And here he was, stuck in traffic, running late for the meeting. He quickly called up his boss and asked him to keep the client engaged for some more time. Just as he was getting a lesson on the importance of being on time, peppered with some choice things the boss would like to do to his mother and sister, the traffic cop stopped him. "Talking on the phone while driving" is a punishable offence, and on any other day, he would have smooth talked the cop into accepting a lower amount. After all, negotiation was his forte. Today wasn't any other day. He pulled a 500 rupee note, told the cop to note keep the receipt and sped off.

When he finally reached his client's office, he was half an hour late, And the client was an impatient man, who was used to making the bankers wait for him. Not the other way round. He didn't remember the details now, but the pitch was a disaster. He knew they were out of the reckoning for the mandate before he stepped out of the client's office. Trouble was, so did his boss.

On the drive back to his office, his boss told him in a low, solemn voice, "Management is thinking of cutting costs. It's a tough business environment. Am afraid we'll see some re-sizing soon." Management at investment banking was like the Mob. They rewarded loyalty and performance handsomely, but were quick to cut one off if they found slack. And he got the message. He'll have to update his resume soon. Getting a new job in this market would be tough. He could do with a miracle. Maybe his lucky shirt would help. "If all its buttons are in place", he thought bitterly.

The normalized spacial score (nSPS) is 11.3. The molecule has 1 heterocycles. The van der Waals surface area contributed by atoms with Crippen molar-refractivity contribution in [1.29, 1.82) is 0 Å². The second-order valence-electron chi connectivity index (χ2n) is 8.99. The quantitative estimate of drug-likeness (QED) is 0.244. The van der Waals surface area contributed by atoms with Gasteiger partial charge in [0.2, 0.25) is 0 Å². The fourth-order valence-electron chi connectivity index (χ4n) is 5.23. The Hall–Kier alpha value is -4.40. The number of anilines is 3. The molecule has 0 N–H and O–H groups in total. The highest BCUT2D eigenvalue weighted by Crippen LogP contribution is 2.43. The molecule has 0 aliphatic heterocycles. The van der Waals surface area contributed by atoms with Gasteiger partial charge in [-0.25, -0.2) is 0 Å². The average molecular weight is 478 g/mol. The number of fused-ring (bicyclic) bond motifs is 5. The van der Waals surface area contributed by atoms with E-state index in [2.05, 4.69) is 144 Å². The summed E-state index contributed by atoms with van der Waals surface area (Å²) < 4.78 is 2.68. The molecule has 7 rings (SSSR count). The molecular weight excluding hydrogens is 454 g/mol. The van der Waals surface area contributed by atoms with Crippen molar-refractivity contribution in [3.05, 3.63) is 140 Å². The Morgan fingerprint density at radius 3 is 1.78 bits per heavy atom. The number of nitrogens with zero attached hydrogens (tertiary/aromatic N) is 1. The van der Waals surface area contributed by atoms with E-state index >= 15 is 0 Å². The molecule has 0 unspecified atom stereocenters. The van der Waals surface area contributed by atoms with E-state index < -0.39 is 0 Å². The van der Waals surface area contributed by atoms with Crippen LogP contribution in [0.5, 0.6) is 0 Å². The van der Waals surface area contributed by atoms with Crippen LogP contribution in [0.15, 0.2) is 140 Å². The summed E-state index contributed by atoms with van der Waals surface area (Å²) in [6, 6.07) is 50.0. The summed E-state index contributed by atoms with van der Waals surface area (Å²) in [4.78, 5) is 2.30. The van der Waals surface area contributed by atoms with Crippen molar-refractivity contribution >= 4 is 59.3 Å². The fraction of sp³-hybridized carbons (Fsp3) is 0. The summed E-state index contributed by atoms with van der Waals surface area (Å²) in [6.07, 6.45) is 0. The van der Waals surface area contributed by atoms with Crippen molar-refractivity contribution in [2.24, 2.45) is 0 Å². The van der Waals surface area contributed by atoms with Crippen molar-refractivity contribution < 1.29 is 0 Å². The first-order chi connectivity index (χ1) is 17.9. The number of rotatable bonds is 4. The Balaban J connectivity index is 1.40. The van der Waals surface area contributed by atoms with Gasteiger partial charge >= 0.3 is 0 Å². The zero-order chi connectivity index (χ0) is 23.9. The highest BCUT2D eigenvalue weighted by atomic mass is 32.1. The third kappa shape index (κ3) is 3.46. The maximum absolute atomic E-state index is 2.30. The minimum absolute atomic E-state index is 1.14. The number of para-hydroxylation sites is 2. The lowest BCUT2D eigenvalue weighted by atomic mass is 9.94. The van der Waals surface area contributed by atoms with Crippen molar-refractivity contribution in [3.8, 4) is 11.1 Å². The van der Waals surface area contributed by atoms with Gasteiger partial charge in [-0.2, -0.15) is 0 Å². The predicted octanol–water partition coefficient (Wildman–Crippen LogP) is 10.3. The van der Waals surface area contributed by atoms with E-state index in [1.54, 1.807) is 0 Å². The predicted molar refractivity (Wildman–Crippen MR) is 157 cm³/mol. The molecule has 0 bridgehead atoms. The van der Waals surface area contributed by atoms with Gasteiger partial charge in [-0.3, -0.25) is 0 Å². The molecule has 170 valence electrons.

He ploughed through the rest of the day, constantly worrying about how he would manage the EMIs for his fancy pad and the fancy car if he got laid off. He was evidently distracted and even made a typo in a mail (Oh, the horror!). And just as he was packing up to leave for the day, he got a call. It was her. She said she could not take it anymore, and she wanted space to think things over, and hence she was leaving to stay with her parents for a few weeks. He had sensed this was coming, but he hadn't realized it would be this soon. Maybe the morning argument had been the last straw.